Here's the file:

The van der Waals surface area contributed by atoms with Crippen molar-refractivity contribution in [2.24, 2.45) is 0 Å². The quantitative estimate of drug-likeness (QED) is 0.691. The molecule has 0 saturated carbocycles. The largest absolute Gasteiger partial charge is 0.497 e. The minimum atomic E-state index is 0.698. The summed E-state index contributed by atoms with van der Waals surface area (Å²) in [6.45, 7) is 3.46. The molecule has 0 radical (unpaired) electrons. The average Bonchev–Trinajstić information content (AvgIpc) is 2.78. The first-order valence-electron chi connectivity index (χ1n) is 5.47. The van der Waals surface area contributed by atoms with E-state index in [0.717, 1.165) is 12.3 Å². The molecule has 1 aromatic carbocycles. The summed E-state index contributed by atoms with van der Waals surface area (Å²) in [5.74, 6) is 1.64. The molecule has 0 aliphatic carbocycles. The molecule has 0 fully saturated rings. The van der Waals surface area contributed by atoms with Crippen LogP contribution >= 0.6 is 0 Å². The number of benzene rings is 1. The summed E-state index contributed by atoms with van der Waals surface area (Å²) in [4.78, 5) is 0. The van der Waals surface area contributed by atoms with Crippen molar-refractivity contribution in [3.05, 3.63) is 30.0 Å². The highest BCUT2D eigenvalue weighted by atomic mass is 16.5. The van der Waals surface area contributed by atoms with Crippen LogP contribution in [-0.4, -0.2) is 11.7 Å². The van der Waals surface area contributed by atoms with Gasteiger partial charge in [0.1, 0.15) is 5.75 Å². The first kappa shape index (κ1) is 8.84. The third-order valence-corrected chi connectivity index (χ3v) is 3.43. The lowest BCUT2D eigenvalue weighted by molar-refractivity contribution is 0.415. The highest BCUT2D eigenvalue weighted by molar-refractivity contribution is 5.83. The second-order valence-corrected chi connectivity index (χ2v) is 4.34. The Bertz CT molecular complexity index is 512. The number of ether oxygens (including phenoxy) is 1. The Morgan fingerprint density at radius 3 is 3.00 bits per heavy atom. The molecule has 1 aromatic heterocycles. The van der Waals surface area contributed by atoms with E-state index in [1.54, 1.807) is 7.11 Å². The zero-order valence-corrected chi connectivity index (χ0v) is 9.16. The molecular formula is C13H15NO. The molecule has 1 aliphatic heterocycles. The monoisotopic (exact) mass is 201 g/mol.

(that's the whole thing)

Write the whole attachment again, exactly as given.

The van der Waals surface area contributed by atoms with Crippen molar-refractivity contribution in [2.24, 2.45) is 0 Å². The quantitative estimate of drug-likeness (QED) is 0.691. The molecule has 0 saturated carbocycles. The largest absolute Gasteiger partial charge is 0.497 e. The minimum atomic E-state index is 0.698. The summed E-state index contributed by atoms with van der Waals surface area (Å²) in [6.45, 7) is 3.46. The molecule has 0 radical (unpaired) electrons. The average Bonchev–Trinajstić information content (AvgIpc) is 2.78. The first-order valence-electron chi connectivity index (χ1n) is 5.47. The van der Waals surface area contributed by atoms with E-state index in [0.717, 1.165) is 12.3 Å². The molecule has 1 aromatic carbocycles. The summed E-state index contributed by atoms with van der Waals surface area (Å²) in [5.74, 6) is 1.64. The molecule has 0 aliphatic carbocycles. The molecule has 0 fully saturated rings. The van der Waals surface area contributed by atoms with Crippen LogP contribution >= 0.6 is 0 Å². The number of benzene rings is 1. The summed E-state index contributed by atoms with van der Waals surface area (Å²) in [4.78, 5) is 0. The van der Waals surface area contributed by atoms with Crippen molar-refractivity contribution in [3.05, 3.63) is 30.0 Å². The highest BCUT2D eigenvalue weighted by atomic mass is 16.5. The van der Waals surface area contributed by atoms with Crippen LogP contribution in [-0.4, -0.2) is 11.7 Å². The van der Waals surface area contributed by atoms with Gasteiger partial charge in [0.1, 0.15) is 5.75 Å². The first kappa shape index (κ1) is 8.84. The third-order valence-corrected chi connectivity index (χ3v) is 3.43. The lowest BCUT2D eigenvalue weighted by molar-refractivity contribution is 0.415. The highest BCUT2D eigenvalue weighted by molar-refractivity contribution is 5.83. The second-order valence-corrected chi connectivity index (χ2v) is 4.34. The Bertz CT molecular complexity index is 512. The number of ether oxygens (including phenoxy) is 1. The Morgan fingerprint density at radius 3 is 3.00 bits per heavy atom. The molecule has 1 aromatic heterocycles. The van der Waals surface area contributed by atoms with E-state index in [1.54, 1.807) is 7.11 Å². The zero-order valence-corrected chi connectivity index (χ0v) is 9.16. The molecular formula is C13H15NO. The molecule has 1 aliphatic heterocycles. The monoisotopic (exact) mass is 201 g/mol.